Five Ways to Make Your Educational Videos More Accessible

January 16, 2020

Five Ways to Make Your Educational Videos More Accessible

Whether it is a teacher discussing a lesson in front of a camera, or a video composed of moving typographies, fancy transitions, and out-of-the-box animations, or a simple PowerPoint presentation with a voice recording edited over each slide, we want to deliver our educational video across a larger audience whenever we post it online. But one of the major obstacles in achieving this is the lack of accessibility. Greater reach equates to better accessibility. If you want more people to spare more time learning through your video material, you’ve got to invest in how you make your piece and add features that will enhance the accessibility of your learning material.

Below are five steps to creating more accessible educational videos:

an arm holding a tablet with educational video about tennis

1. Secure accessibility when producing your video.

When preparing for your video lessons, always keep in mind that you are aiming to make your content as accessible as possible. To do that, make sure the text you put on the screen is reasonably large for it to be effortlessly readable. Also, use high contrast colors to produce vivid and easily distinguishable images, but never convey information based on color alone for viewers with color blindness. Another must is to never ever include flashing or flickering content, as the study shows and there have already been numerous incidents it can trigger seizures, especially to susceptible individuals.

2. Choose a reliable video player.

It is important to select a video player that is fully accessible. It must also be customizable where it should provide an option for users to toggle on and off the captions and/or narration. Other than that, it must still function and operate just fine using only a keyboard or a mouse. As an educational video producer, you should also review if the buttons and controls are properly labeled in the monitor and in the audio description as well for your audience who use screen readers. Lastly, check whether the video player is entirely functional across different devices and in all major web browsers. There is a long list of video players you can choose from which are available on the internet, but better stick to the one which is free and open-source, and most importantly, gives full access to your video content as mentioned above.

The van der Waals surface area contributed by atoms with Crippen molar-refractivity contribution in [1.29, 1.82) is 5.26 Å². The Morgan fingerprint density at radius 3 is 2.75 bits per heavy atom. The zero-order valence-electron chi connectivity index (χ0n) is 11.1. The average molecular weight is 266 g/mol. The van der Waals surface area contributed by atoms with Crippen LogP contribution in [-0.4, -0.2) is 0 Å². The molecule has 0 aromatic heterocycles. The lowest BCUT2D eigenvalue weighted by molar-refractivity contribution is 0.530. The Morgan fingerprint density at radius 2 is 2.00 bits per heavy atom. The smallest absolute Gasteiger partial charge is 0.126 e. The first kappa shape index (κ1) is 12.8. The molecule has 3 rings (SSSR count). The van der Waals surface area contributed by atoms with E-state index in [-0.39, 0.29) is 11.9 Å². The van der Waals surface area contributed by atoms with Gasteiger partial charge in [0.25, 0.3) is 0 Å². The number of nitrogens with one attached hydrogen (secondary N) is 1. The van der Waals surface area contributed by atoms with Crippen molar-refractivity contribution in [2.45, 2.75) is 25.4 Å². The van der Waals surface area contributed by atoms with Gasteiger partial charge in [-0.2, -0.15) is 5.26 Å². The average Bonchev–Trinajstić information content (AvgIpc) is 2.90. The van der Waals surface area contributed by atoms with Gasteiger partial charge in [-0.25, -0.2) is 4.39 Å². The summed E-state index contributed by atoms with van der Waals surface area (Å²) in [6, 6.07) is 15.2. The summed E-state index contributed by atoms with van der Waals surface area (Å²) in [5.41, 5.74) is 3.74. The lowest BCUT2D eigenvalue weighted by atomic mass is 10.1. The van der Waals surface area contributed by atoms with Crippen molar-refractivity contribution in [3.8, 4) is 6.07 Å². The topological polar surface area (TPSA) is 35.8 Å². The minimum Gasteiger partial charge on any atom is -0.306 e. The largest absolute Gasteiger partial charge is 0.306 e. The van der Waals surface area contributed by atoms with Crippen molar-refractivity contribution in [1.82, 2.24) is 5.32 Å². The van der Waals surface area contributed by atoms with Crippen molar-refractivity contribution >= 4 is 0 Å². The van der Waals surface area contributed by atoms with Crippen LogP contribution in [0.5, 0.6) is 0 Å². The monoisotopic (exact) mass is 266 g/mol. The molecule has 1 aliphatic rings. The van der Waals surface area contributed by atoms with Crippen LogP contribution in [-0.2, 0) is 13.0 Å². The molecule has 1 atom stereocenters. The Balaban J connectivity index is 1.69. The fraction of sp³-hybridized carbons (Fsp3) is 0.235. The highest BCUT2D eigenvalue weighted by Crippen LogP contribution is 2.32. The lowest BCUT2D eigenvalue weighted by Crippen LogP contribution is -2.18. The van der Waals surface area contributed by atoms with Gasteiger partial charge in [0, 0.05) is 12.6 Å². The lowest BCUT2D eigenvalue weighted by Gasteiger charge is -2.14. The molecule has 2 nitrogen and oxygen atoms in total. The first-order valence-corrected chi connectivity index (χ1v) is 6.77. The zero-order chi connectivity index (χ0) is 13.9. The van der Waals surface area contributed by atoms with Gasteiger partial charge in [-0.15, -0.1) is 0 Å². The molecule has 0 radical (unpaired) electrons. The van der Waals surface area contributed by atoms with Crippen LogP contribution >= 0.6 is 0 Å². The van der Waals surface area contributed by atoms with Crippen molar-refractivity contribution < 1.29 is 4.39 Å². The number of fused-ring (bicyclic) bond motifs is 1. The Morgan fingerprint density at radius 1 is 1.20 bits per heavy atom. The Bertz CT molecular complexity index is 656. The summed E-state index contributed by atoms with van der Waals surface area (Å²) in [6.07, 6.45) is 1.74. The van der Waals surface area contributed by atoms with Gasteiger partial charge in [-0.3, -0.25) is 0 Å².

3. Add captions and subtitles.

Video captions are synchronized textual representations of both speech and non-speech sounds being played in the video, while subtitles are word translations of one language to another. Adding captions will provide people who are deaf or hard-of-hearing to learn the auditory information in the video while adding subtitles will aid your viewers to understand other languages used in the material which they don’t know. Besides, there are laws that mandate video transcriptions. For instance, the Americans with Disabilities Act requires that videos displayed in public must be accessible to persons with disabilities. Moreover, as an additional tip, you could also make your captions and subtitles available to more languages so more people can listen and watch your learning tool.

Now, you can either return through your videos more than a couple of times to type out the captions and subtitles yourself or hire a third-party company. For example, TranscriptionWing offers an accurate and affordable video captioning service that can do the job with fast turnaround times.

4. Include a window for sign language.

Having a small window, which is usually located at the lower left-most of the screen, displaying a sign language interpreter is a rare add-on on educational videos. Since we are after accessibility here, you should really take this into strong consideration. Including this feature would be of great help for your audience members who primarily communicate using sign language and are having a hard time reading and comprehending captions being flashed on the screen, especially when fast-paced. However, make sure that the window size is large enough that it is still discernible to the viewers but small enough that it does not take too much space on the educational video itself.

5. Provide a transcript.

A fully accessible video does not only contain captions and subtitles, but also a transcript. Not everybody will have ample time to finish watching your video, and not everybody prefers watching over reading. This is why precise and comprehensive transcripts will be helpful and convenient to some viewers, especially those who just quickly scan and skim through the material, as it will provide them everything that has transpired in the video. Advisably, make it available in text, HTML, and/or Word file formats. 

Similar to video captioning, it can be a do-it-yourself endeavor or you can just look for a vendor partner such as TranscriptionWing that can hand you a complete and errorless video transcription for a budget price.

Image source: yanalya, katemangostar

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